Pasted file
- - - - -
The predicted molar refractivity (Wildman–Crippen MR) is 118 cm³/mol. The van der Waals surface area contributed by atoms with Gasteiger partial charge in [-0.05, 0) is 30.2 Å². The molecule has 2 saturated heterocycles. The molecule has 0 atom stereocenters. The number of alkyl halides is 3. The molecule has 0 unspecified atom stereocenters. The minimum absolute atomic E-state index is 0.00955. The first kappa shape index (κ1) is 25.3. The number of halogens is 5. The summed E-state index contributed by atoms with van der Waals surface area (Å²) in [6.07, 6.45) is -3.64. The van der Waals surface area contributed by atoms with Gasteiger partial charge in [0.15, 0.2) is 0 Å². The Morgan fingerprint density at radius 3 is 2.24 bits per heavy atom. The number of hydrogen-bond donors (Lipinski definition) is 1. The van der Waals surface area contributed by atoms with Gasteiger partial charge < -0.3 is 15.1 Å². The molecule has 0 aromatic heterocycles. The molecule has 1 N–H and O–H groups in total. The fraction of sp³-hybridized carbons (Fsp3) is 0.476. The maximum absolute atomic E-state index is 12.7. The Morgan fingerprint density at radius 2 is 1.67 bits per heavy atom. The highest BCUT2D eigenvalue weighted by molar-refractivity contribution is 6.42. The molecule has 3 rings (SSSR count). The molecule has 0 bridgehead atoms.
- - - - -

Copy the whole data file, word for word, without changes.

The predicted molar refractivity (Wildman–Crippen MR) is 118 cm³/mol. The van der Waals surface area contributed by atoms with Gasteiger partial charge in [-0.05, 0) is 30.2 Å². The molecule has 2 saturated heterocycles. The molecule has 0 atom stereocenters. The number of alkyl halides is 3. The molecule has 0 unspecified atom stereocenters. The minimum absolute atomic E-state index is 0.00955. The first kappa shape index (κ1) is 25.3. The number of halogens is 5. The summed E-state index contributed by atoms with van der Waals surface area (Å²) in [6.07, 6.45) is -3.64. The van der Waals surface area contributed by atoms with Gasteiger partial charge in [0.15, 0.2) is 0 Å². The Morgan fingerprint density at radius 3 is 2.24 bits per heavy atom. The number of hydrogen-bond donors (Lipinski definition) is 1. The van der Waals surface area contributed by atoms with Gasteiger partial charge < -0.3 is 15.1 Å². The molecule has 0 aromatic heterocycles. The molecule has 1 N–H and O–H groups in total. The fraction of sp³-hybridized carbons (Fsp3) is 0.476. The maximum absolute atomic E-state index is 12.7. The Morgan fingerprint density at radius 2 is 1.67 bits per heavy atom. The highest BCUT2D eigenvalue weighted by molar-refractivity contribution is 6.42. The molecule has 3 rings (SSSR count). The molecule has 0 bridgehead atoms.